Tuesday, 11 May 2010

Ronnie Cuber ''Cubism''

Ronnie Cuber

( Fresh Sound Records, 1991/2002 )
Catalog # 5033/FSRCD 188

1. Arroz Con Pollo (R.Cuber)
2. I Ronic (R.Cuber)
3. Cubism (R.Cuber)
4. Cheetah (R.Cuber)
5. No Smokin' (H.Silver)
6. In A Sentimental Mood (Ellington-Mills)
7. Barra-Cuber (R.Cuber)
8. Ponta Grossa (R.Cuber)

Ronnie Cuber (bs, ts)
Joe Locke (v, kb)
Michael Formanek (b)
Bobby Broom (g)
Ben Perowsky (d)
Carlos Patato Valdez (cgas)

Recorded in New York City, 1991
Release Date: 11/16/2004

Comments / Reviews:
Ronnie Cuber is without question one of the greatest baritone saxohonists of all time. Composer/arranger and leader of his own groups that goes back to 1959.
Ronald Edward Cuber was born in 1941 in Brooklyn, New York on Christmas Day. While a teenager he played at the 1959 New Port jazz Festival in Marshall Brown's Newport Youth Band and recorded several albums with the band. In fact, we all owe a debt of gratitude to Mr.Brown, because prior to that time Cuber had been concentrating on the tenor saxophone but he had a tenor player and offered Ronnie the baritone chair. George Wein and Gerry Mulligan went to Ponty's in New York and bought him his first baritone the next day.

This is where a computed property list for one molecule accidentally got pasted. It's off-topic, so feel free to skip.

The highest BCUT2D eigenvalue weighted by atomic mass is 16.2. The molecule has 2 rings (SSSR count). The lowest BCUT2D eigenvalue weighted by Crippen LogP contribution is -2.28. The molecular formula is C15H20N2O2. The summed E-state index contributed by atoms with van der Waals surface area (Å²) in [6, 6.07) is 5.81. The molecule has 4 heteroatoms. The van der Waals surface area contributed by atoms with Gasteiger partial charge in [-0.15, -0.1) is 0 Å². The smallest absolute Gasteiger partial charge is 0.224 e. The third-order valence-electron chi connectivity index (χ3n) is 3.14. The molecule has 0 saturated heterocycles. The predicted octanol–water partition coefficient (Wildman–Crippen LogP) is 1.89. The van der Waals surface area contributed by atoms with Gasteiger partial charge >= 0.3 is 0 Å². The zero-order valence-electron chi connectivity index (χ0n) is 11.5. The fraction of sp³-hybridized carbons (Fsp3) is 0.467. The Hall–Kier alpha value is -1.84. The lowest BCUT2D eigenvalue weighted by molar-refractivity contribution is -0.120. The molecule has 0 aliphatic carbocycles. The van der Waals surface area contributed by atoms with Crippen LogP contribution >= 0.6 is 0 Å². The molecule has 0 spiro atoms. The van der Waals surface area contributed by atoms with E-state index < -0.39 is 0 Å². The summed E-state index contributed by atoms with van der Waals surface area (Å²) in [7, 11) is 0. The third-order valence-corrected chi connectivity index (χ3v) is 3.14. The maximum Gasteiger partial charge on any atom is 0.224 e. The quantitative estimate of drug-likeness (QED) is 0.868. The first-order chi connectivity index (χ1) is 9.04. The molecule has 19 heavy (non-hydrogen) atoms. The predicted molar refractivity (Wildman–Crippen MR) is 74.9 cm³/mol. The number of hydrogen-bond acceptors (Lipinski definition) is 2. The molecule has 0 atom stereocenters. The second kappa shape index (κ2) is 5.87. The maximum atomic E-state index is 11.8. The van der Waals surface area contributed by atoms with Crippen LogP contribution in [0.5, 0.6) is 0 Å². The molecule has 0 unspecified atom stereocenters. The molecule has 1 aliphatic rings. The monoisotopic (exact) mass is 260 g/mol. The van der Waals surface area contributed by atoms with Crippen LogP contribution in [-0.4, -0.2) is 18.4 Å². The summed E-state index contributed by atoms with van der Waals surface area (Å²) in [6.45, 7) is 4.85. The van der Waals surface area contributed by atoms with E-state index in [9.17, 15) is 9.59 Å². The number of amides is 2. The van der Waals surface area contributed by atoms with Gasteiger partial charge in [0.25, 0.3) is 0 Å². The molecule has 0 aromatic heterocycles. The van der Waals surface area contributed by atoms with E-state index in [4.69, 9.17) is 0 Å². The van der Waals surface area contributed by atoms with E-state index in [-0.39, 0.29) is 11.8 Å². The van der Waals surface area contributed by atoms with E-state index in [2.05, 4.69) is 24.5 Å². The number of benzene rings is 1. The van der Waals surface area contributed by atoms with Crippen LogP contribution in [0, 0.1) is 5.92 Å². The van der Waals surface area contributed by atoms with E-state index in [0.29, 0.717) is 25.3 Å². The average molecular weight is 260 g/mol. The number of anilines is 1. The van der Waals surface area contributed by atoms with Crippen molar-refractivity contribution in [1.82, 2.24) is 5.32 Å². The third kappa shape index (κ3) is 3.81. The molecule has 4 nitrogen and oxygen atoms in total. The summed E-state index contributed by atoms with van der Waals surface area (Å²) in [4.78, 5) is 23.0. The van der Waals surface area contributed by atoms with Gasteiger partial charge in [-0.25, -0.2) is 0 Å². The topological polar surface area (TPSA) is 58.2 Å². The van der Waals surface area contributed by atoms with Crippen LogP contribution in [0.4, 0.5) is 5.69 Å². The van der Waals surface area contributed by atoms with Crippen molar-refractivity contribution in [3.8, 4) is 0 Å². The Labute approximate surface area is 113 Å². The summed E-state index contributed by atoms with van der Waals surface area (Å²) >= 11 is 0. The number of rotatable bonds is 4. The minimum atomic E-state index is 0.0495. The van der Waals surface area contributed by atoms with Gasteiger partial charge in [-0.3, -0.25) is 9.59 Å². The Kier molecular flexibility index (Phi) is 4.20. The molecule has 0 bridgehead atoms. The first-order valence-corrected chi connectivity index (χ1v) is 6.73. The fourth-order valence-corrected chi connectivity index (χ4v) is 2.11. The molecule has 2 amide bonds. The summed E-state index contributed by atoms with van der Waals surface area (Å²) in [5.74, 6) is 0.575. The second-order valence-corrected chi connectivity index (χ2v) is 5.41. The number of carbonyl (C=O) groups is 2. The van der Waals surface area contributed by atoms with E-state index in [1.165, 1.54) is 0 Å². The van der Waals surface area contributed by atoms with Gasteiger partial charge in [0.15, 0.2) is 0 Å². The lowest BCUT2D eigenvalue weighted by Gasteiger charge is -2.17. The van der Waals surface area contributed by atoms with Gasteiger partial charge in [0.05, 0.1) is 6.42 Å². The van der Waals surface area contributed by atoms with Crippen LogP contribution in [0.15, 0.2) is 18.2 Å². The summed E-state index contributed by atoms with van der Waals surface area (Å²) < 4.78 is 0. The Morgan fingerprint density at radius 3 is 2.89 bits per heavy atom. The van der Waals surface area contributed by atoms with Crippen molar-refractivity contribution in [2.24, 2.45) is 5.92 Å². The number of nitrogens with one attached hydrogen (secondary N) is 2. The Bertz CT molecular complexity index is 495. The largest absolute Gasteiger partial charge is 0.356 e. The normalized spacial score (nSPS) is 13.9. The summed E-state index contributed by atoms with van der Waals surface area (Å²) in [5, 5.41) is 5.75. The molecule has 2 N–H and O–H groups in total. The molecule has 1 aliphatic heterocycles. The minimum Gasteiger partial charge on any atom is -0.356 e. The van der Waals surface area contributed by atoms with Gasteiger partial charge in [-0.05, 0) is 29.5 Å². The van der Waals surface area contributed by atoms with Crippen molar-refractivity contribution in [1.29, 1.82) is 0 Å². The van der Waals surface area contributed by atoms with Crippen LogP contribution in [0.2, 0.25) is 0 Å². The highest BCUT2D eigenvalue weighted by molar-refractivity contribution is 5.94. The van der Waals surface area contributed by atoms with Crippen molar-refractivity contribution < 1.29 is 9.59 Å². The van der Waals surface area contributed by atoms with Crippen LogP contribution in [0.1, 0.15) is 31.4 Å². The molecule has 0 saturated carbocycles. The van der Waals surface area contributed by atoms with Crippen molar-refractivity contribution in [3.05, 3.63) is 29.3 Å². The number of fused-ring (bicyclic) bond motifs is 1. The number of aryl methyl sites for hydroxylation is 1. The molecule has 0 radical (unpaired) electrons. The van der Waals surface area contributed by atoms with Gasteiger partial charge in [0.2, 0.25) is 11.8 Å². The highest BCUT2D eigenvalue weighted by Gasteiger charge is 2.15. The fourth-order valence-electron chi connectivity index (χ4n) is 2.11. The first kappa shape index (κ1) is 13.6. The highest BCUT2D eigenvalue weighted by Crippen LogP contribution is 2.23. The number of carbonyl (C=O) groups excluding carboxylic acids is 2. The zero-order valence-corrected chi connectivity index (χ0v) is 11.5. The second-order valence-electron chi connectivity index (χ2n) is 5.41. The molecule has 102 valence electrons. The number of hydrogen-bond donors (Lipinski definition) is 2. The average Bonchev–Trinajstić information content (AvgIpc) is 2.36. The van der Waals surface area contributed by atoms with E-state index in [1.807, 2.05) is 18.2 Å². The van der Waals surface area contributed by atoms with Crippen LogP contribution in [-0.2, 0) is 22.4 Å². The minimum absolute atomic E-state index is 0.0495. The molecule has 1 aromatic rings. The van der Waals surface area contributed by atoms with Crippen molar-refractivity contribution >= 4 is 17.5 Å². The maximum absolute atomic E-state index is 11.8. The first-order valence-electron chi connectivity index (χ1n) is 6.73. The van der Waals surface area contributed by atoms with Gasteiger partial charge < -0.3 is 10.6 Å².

By 1962 he had recorded with Slide Hampton, then went on to work and record with Maynard Ferguson's band from 1963-65. The following year Ronnie took the jazz world by storm as part of the orginal George Benson Quartet in a swinging hard bop quartet driven by the mighty Hammond B3 organ of Lonnie Smith. The band recorded 4 memorable albums for John Hammond at Columbia Records. After a stint with Lionel Hampton and filling the coveted baritone chair on Woody Herman's Band, Cuber augmented his New York session work by performing and recording with the the great Latin bands of Eddie Palmeri, Charlie Palmeri, Mario Bausa and Mongo Santamaria. Simultaneous to his early tenue with Palmeri, Ronnie was playing alongside and recording with R&B legend King Curtis while and backing Queen of Soul Aretha Franklin.
After stints with Lionel Hampton in 1968, Woody Herman's Orchestra in 1969 and as a freelancer he recorded a series of fine albums both as leader and as a sideman for Xanadu. Ronnie performed with Lee Konitz's Nonet from 1977 to 1979 every monday night in New York City and recorded recorded with the Nonet. In the mid 1980's Ronnie recorded for Projazz in both straight-ahead, latin & R&B settings and in the early 1990's he headed dates for Fresh Sound, Steeplechase and Milestones.
In the late 70's he became first call Baritone player on the recording scene in New York City and continued to record with Dr. Lonnie Smith, Eddie Palmeri, Andy & Jerry Gonzalez, vibist Bobby Paunetto and his own albums on Xanadu. In the 90's he recorded three projects for Steeplechase and Fresh Sound records.